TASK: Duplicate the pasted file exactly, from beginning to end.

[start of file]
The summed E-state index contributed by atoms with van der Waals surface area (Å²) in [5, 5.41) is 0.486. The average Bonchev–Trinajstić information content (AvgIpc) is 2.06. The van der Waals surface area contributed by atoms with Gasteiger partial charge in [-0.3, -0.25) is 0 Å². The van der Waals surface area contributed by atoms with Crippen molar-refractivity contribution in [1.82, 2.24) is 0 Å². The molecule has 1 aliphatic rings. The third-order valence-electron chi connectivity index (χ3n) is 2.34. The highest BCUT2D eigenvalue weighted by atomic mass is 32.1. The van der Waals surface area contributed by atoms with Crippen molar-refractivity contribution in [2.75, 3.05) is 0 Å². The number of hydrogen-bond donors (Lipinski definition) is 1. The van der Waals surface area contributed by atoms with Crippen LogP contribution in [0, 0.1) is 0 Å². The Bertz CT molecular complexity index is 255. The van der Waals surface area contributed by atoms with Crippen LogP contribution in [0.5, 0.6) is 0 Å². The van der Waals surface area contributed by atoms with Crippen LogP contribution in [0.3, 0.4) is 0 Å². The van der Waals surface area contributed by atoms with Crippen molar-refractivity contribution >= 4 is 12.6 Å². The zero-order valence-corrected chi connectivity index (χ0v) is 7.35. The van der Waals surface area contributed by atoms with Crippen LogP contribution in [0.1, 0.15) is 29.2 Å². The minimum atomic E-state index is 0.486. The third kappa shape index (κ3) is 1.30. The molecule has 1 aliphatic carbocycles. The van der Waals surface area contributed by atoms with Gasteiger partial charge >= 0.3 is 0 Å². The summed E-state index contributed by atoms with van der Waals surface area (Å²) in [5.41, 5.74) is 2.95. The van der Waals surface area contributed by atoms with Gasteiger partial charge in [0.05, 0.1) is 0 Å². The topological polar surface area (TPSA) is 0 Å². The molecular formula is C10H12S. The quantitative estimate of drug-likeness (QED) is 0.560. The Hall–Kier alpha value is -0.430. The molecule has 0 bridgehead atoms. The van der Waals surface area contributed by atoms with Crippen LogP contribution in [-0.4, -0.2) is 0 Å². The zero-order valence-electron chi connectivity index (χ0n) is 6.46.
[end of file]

The summed E-state index contributed by atoms with van der Waals surface area (Å²) in [5, 5.41) is 0.486. The average Bonchev–Trinajstić information content (AvgIpc) is 2.06. The van der Waals surface area contributed by atoms with Gasteiger partial charge in [-0.3, -0.25) is 0 Å². The van der Waals surface area contributed by atoms with Crippen molar-refractivity contribution in [1.82, 2.24) is 0 Å². The molecule has 1 aliphatic rings. The third-order valence-electron chi connectivity index (χ3n) is 2.34. The highest BCUT2D eigenvalue weighted by atomic mass is 32.1. The van der Waals surface area contributed by atoms with Crippen molar-refractivity contribution in [2.75, 3.05) is 0 Å². The number of hydrogen-bond donors (Lipinski definition) is 1. The van der Waals surface area contributed by atoms with Crippen LogP contribution in [0, 0.1) is 0 Å². The Bertz CT molecular complexity index is 255. The van der Waals surface area contributed by atoms with Crippen LogP contribution in [0.5, 0.6) is 0 Å². The van der Waals surface area contributed by atoms with Crippen LogP contribution in [0.3, 0.4) is 0 Å². The van der Waals surface area contributed by atoms with Crippen molar-refractivity contribution >= 4 is 12.6 Å². The zero-order valence-corrected chi connectivity index (χ0v) is 7.35. The van der Waals surface area contributed by atoms with Crippen LogP contribution in [0.1, 0.15) is 29.2 Å². The minimum atomic E-state index is 0.486. The third kappa shape index (κ3) is 1.30. The molecule has 1 aliphatic carbocycles. The van der Waals surface area contributed by atoms with Gasteiger partial charge >= 0.3 is 0 Å². The summed E-state index contributed by atoms with van der Waals surface area (Å²) in [5.41, 5.74) is 2.95. The van der Waals surface area contributed by atoms with Gasteiger partial charge in [0.05, 0.1) is 0 Å². The topological polar surface area (TPSA) is 0 Å². The molecular formula is C10H12S. The quantitative estimate of drug-likeness (QED) is 0.560. The Hall–Kier alpha value is -0.430. The molecule has 0 bridgehead atoms. The van der Waals surface area contributed by atoms with Crippen LogP contribution in [-0.4, -0.2) is 0 Å². The zero-order valence-electron chi connectivity index (χ0n) is 6.46.